skip to main content

Title: Host galaxy spectra and consequences for supernova typing from the SDSS SN survey

We present the spectroscopy from 5254 galaxies that hosted supernovae (SNe) or other transient events in the Sloan Digital Sky Survey II (SDSS-II). Obtained during SDSS-I, SDSS-II, and the Baryon Oscillation Spectroscopic Survey, this sample represents the largest systematic, unbiased, magnitude limited spectroscopic survey of SN host galaxies. Using the host galaxy redshifts, we test the impact of photometric SN classification based on SDSS imaging data with and without using spectroscopic redshifts of the host galaxies. Following our suggested scheme, there are a total of 1166 photometrically classified SNe Ia when using a flat redshift prior and 1126 SNe Ia when the host spectroscopic redshift is assumed. For 1024 (87.8%) candidates classified as likely SNe Ia without redshift information, we find that the classification is unchanged when adding the host galaxy redshift. Using photometry from SDSS imaging data and the host galaxy spectra, we also report host galaxy properties for use in future analysis of SN astrophysics. Finally, we investigate the differences in the interpretation of the light curve properties with and without knowledge of the redshift. Without host galaxy redshifts, we find that SALT2 light curve fits are systematically biased toward lower photometric redshift estimates and redder colors inmore » the limit of low signal-to-noise data. The general improvements in performance of the light curve fitter and the increased diversity of the host galaxy sample highlights the importance of host galaxy spectroscopy for current photometric SN surveys such as the Dark Energy Survey and future surveys such as the Large Synoptic Survey Telescope.« less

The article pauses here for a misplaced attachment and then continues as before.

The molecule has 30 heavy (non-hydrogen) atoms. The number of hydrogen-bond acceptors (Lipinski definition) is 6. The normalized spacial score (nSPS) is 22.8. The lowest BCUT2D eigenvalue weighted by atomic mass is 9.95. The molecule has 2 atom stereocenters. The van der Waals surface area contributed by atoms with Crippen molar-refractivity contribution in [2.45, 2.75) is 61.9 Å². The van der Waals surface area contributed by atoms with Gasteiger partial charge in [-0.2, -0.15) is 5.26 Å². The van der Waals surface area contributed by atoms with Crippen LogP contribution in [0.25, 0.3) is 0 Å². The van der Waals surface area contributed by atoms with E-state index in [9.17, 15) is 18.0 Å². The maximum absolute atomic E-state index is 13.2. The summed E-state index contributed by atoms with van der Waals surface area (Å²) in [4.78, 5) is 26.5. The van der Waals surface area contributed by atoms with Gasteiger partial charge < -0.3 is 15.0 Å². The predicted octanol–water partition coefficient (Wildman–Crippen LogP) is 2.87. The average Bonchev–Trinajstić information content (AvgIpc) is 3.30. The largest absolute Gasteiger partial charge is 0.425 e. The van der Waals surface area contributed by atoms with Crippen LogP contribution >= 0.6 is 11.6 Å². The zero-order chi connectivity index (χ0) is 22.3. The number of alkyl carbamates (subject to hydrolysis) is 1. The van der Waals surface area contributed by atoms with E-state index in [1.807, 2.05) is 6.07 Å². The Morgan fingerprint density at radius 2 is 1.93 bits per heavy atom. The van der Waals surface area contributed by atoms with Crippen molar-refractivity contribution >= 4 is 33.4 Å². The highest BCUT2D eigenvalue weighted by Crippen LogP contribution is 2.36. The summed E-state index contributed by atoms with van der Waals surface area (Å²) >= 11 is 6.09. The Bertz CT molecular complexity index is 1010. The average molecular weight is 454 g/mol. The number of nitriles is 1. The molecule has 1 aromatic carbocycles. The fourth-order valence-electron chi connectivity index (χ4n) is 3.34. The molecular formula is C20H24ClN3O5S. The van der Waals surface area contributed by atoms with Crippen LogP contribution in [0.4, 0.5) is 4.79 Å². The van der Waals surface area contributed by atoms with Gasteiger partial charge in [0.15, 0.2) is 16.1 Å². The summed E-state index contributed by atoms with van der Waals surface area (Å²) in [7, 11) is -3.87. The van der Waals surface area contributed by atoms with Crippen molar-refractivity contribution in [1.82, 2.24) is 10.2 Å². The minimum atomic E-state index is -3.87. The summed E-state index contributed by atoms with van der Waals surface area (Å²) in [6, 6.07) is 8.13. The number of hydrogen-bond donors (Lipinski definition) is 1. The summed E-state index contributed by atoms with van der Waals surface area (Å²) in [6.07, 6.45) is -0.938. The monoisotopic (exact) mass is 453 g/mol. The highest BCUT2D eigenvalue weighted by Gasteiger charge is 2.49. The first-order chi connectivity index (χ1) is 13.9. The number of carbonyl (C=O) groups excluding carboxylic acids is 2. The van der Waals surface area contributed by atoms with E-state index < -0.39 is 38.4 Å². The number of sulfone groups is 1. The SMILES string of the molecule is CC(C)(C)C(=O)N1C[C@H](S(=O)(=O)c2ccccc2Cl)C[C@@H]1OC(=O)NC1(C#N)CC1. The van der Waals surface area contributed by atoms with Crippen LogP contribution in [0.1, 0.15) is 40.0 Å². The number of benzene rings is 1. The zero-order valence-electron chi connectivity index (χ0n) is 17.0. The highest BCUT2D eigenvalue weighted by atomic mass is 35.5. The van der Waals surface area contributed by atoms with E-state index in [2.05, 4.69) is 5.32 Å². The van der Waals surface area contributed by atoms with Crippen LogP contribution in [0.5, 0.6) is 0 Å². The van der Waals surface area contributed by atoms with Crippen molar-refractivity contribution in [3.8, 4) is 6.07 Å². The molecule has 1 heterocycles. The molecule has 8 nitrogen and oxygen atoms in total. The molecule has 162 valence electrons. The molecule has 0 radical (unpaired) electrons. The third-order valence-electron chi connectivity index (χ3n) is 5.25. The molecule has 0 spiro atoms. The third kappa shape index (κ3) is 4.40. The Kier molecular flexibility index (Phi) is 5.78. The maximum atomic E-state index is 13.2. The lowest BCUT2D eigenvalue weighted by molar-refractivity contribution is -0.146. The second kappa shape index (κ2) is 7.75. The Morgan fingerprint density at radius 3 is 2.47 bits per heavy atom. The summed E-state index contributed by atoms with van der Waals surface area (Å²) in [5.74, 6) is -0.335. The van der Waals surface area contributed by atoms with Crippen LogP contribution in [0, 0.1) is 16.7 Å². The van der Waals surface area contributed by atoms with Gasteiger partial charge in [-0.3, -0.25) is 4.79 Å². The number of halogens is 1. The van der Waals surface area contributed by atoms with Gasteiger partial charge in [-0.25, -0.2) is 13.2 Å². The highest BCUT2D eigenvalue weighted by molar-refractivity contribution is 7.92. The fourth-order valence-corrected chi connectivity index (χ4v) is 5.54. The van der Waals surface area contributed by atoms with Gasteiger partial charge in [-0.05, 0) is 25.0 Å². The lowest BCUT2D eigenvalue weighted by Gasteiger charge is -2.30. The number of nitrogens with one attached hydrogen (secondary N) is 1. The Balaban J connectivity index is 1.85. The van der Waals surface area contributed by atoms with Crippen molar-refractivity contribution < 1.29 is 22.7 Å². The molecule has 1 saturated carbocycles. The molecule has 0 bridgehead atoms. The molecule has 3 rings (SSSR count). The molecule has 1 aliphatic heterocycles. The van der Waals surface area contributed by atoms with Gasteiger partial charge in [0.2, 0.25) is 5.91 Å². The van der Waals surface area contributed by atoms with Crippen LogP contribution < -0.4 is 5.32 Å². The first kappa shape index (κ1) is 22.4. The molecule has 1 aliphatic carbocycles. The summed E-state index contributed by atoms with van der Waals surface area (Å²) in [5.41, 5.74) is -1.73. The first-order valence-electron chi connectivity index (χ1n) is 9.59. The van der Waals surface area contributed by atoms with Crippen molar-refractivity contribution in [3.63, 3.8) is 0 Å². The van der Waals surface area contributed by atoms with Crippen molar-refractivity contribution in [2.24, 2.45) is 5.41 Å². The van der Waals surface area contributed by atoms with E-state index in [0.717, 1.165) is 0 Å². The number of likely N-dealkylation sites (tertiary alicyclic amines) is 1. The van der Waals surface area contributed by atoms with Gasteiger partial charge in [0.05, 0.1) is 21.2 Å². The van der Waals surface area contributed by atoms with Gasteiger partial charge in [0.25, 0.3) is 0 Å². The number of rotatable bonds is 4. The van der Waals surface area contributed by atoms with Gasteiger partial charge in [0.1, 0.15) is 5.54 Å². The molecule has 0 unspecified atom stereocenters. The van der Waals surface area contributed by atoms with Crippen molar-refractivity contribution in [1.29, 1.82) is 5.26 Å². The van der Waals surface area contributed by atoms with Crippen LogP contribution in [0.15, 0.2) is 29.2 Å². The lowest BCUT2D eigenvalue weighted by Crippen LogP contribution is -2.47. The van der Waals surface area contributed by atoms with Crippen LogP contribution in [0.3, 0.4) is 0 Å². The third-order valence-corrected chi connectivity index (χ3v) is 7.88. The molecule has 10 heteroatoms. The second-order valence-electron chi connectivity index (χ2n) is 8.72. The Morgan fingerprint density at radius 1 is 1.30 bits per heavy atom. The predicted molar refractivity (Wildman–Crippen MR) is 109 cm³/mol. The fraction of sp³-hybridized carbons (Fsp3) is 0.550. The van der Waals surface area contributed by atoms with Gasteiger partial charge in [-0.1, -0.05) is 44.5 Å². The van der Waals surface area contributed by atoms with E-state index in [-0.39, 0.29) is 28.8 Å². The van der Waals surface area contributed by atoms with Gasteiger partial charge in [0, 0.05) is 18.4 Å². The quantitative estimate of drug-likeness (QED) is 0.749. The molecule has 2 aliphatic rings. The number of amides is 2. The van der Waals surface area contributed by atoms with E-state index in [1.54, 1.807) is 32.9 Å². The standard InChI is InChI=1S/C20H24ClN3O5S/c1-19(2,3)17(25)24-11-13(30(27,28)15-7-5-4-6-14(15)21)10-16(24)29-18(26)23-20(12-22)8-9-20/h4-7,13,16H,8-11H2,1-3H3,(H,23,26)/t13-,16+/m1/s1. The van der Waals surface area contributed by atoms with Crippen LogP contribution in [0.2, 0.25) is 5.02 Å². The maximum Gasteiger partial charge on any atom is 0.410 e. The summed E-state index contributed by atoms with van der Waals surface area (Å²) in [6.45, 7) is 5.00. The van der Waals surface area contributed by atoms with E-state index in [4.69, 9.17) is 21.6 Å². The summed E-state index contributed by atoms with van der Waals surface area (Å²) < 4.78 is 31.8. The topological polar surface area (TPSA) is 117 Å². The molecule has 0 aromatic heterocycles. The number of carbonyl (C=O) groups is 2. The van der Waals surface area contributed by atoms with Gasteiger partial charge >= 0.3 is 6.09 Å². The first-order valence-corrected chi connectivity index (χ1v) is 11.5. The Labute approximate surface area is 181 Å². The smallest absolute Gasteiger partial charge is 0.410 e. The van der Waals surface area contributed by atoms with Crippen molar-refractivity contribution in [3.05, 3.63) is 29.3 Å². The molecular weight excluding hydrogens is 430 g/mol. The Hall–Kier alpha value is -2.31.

Authors:
; ; ;  [1] ; ;  [2] ; ;  [3] ; ; ; ;  [4] ;  [5] ; ;  [6] ;  [7] ;  [8] ;  [9] ;  [10] ;  [11] more »; « less
  1. Department of Physics and Astronomy, University of Utah, Salt Lake City, UT 84112 (United States)
  2. Department of Physics and Astronomy, University of Pennsylvania, 209 South 33rd Street, Philadelphia, PA 19104 (United States)
  3. African Institute for Mathematical Sciences, 6 Melrose Road, Muizenberg, 7945 (South Africa)
  4. Apache Point Observatory, P.O. Box 59, Sunspot, NM 88349 (United States)
  5. Institute of Astronomy, Madingley Road, Cambridge CB4 0HA (United Kingdom)
  6. Institute of Cosmology and Gravitation, Dennis Sciama Building, University of Portsmouth, Portsmouth, PO1 3FX (United Kingdom)
  7. Center for Particle Astrophysics, Fermi National Accelerator Laboratory, P.O. Box 500, Batavia, IL 60510 (United States)
  8. Institut de Física d'Altes Energies, Universitat Autònoma de Barcelona, E-08193 Bellaterra (Barcelona) (Spain)
  9. Department of Physics, University of Notre Dame, Notre Dame, IN 46556 (United States)
  10. Department of Astrophysics, Peyton Hall, 4 Ivy Lane, Princeton, NJ 08544 (United States)
  11. Department of Physics and Astronomy, Rutgers, the State University of New Jersey, 136 Frelinghuysen Road, Piscataway, NJ 08854 (United States)
Publication Date:
OSTI Identifier:
22340310
Resource Type:
Journal Article
Resource Relation:
Journal Name: Astronomical Journal (New York, N.Y. Online); Journal Volume: 147; Journal Issue: 4; Other Information: Country of input: International Atomic Energy Agency (IAEA)
Country of Publication:
United States
Language:
English
Subject:
79 ASTROPHYSICS, COSMOLOGY AND ASTRONOMY; ASTROPHYSICS; BARYONS; CLASSIFICATION; COLOR; COSMOLOGY; GALAXIES; NOISE; NONLUMINOUS MATTER; OSCILLATIONS; PHOTOMETRY; RED SHIFT; SIGNALS; SKY; SPECTRA; SPECTROSCOPY; SUPERNOVAE; TELESCOPES; TRANSIENTS; VISIBLE RADIATION